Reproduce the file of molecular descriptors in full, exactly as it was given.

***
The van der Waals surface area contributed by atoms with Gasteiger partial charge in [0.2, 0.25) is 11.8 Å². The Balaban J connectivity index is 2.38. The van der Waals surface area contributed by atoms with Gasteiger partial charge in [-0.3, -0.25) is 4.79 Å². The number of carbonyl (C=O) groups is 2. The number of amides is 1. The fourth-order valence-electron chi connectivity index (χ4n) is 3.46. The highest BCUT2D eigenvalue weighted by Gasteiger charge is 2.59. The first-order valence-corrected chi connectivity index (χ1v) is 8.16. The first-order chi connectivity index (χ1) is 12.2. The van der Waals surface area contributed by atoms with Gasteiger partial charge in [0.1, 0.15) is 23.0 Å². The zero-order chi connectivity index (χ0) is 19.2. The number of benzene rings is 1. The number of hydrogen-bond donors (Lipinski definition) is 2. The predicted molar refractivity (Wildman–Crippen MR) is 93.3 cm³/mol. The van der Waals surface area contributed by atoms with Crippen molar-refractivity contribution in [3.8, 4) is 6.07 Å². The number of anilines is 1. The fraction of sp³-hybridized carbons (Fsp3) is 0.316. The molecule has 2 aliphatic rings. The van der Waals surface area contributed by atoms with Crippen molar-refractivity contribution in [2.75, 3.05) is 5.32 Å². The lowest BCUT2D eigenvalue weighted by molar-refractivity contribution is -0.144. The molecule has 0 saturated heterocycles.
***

The van der Waals surface area contributed by atoms with Gasteiger partial charge in [0.2, 0.25) is 11.8 Å². The Balaban J connectivity index is 2.38. The van der Waals surface area contributed by atoms with Gasteiger partial charge in [-0.3, -0.25) is 4.79 Å². The number of carbonyl (C=O) groups is 2. The number of amides is 1. The fourth-order valence-electron chi connectivity index (χ4n) is 3.46. The highest BCUT2D eigenvalue weighted by Gasteiger charge is 2.59. The first-order valence-corrected chi connectivity index (χ1v) is 8.16. The first-order chi connectivity index (χ1) is 12.2. The van der Waals surface area contributed by atoms with Gasteiger partial charge in [0.1, 0.15) is 23.0 Å². The zero-order chi connectivity index (χ0) is 19.2. The number of benzene rings is 1. The number of hydrogen-bond donors (Lipinski definition) is 2. The predicted molar refractivity (Wildman–Crippen MR) is 93.3 cm³/mol. The van der Waals surface area contributed by atoms with Crippen molar-refractivity contribution in [3.8, 4) is 6.07 Å². The number of anilines is 1. The fraction of sp³-hybridized carbons (Fsp3) is 0.316. The molecule has 2 aliphatic rings. The van der Waals surface area contributed by atoms with Crippen molar-refractivity contribution in [2.75, 3.05) is 5.32 Å². The lowest BCUT2D eigenvalue weighted by molar-refractivity contribution is -0.144. The molecule has 0 saturated heterocycles.